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Krystal clear 

From “Lessons from Little Rock” by Terrence Roberts

'LESSONS LEARNED': From Little Rock Nine member Terrence Roberts.
  • 'LESSONS LEARNED': From Little Rock Nine member Terrence Roberts.

Though he'd been to the Krystal hamburger restaurant on a number of occasions, Roberts, without thinking, sat down one day to wait for his order. He soon realized his mistake — that he was sitting in the white section.

 

“I

 trace my decision to join the Little Rock Nine almost directly to an episode that had occurred about two years earlier, when I was thirteen, on an unremarkable summer day in Little Rock. My memory of that day … is clearly imprinted on my mind. I remember it as if it happened yesterday.
Summer days in Little Rock were often quiet, lazy days. It was hot and sultry, nothing special about the day on the surface, but it would very soon become a permanent marker in time and space for me.

I had walked to the Krystal Burger, a hamburger joint in Little Rock where my favorite order was burger, fries, and chocolate malt — to go. The Krystal Burger was a white-owned establishment. I had been there many times before, and I knew the rules very well. The rules were quite clear actually. Black people could not eat the food they had purchased while still inside the Krystal Burger; they could not occupy any of the counter stools or chairs around the tables; they could only order food to go. Unlike some of the other whites-only eating places in Little Rock with a back door reserved for black customers, the Krystal Burger allowed black people to enter the front door but did not allow them beyond a very circumscribed front section. I was sitting down in a restaurant that provided seats for white customers only!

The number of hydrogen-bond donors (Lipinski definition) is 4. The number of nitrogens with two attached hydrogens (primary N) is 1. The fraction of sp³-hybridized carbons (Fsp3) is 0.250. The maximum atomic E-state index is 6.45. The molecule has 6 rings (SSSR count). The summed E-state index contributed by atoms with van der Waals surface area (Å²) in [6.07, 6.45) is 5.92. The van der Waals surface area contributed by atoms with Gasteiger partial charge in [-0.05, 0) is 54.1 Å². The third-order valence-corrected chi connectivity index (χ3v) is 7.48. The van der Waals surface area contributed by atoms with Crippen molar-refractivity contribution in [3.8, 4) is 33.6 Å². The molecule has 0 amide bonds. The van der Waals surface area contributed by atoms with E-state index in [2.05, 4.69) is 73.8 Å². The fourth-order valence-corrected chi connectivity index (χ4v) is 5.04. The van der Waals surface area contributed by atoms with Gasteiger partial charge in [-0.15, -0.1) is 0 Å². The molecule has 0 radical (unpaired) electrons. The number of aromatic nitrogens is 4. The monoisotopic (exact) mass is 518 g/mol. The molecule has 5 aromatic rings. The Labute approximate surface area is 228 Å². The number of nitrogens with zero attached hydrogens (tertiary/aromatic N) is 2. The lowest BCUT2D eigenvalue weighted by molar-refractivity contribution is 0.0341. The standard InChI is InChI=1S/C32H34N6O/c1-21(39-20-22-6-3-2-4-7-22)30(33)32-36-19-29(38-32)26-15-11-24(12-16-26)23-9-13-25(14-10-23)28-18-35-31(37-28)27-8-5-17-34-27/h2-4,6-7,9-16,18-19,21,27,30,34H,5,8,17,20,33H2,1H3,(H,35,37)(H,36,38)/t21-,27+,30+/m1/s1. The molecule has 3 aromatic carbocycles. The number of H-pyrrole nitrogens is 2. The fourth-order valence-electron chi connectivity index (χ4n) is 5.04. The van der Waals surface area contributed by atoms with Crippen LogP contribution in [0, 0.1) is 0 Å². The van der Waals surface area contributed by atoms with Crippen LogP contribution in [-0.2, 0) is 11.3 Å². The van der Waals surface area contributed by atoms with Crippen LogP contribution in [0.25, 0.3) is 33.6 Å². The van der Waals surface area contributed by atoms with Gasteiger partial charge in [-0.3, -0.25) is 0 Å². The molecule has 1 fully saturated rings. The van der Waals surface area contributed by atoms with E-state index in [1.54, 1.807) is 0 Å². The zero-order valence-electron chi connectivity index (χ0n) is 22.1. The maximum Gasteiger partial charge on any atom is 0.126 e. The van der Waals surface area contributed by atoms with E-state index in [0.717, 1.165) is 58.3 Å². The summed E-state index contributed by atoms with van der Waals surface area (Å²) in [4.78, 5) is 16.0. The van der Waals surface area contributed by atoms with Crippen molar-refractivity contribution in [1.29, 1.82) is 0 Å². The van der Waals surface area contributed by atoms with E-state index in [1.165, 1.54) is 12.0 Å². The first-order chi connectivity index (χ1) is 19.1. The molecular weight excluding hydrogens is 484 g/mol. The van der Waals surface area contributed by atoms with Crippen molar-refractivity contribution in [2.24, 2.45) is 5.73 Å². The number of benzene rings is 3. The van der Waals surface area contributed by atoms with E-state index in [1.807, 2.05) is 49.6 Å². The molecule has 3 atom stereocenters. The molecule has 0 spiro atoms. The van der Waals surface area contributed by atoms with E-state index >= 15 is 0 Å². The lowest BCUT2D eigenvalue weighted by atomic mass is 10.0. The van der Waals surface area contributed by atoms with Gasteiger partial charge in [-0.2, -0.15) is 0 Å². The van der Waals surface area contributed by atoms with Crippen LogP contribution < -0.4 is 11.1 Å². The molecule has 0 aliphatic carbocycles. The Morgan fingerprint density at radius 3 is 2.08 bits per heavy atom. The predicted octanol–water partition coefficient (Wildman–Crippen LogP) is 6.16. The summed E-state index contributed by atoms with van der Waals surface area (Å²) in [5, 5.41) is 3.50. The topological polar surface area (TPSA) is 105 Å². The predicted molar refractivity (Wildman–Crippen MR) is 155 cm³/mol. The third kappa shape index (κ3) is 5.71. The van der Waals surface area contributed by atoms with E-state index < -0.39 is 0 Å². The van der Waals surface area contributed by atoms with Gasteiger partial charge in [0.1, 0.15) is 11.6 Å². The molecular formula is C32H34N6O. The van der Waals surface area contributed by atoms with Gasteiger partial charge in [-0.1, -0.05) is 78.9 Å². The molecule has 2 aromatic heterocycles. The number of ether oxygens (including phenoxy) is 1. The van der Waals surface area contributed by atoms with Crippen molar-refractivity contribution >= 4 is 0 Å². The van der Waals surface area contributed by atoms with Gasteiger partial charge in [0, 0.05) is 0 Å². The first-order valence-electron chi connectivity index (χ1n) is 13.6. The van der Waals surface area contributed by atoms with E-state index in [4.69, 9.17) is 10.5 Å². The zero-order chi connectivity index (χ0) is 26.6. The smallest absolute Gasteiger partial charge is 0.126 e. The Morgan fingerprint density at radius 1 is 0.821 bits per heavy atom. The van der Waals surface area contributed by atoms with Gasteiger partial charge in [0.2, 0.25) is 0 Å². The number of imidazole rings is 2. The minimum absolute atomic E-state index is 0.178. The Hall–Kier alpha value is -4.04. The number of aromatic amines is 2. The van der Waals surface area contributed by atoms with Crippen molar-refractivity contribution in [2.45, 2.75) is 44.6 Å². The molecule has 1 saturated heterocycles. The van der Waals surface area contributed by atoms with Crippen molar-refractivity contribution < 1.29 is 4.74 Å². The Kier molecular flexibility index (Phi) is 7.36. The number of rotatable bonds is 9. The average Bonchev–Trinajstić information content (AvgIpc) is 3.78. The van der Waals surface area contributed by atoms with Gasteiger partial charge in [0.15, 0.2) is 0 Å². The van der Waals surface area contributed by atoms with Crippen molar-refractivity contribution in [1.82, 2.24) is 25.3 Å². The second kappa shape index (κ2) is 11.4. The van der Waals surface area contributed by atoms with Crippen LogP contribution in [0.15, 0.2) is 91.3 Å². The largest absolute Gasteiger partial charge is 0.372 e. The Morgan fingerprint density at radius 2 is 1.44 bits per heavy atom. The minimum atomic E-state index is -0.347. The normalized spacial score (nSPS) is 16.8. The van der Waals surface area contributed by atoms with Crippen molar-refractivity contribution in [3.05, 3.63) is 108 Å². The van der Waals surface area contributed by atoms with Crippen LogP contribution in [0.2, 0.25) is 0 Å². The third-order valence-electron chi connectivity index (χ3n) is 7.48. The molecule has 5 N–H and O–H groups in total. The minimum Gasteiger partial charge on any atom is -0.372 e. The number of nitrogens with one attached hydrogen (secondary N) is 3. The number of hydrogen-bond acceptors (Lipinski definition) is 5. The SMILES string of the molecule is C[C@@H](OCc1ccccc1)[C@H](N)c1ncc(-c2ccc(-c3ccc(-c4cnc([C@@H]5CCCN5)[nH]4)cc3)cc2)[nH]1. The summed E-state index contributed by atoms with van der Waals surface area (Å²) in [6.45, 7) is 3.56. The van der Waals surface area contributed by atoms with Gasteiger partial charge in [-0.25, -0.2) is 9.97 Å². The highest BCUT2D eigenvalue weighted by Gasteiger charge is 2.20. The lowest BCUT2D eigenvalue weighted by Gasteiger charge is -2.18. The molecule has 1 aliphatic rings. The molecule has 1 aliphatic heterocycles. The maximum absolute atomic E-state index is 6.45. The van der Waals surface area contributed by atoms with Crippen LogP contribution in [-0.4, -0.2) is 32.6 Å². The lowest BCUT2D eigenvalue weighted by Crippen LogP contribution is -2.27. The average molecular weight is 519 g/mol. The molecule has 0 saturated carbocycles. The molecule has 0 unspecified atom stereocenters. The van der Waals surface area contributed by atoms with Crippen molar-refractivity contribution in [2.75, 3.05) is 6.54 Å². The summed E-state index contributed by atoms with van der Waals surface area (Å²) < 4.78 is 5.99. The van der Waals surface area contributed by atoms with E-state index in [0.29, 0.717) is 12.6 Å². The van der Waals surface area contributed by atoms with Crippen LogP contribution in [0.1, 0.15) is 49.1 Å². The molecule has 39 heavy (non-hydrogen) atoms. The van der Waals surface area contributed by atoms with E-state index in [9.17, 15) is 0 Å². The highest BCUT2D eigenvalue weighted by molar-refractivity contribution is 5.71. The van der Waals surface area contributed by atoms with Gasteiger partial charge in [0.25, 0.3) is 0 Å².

This day was no different except that right after placing my order, I hopped up on one of the stools at the counter to wait for my burger and fries. It was most certainly out of character for me to do that. I don't remember why I decided to sit on the stool that day. It just felt like an ordinary thirteen-year-old kind of thing to do while I waited, a momentary lapse of consciousness, I guess. Suddenly there was absolute silence. Nobody in the Krystal Burger that day, not the workers, nor any of the customers, said a word, but all of them turned their heads to look at me.”

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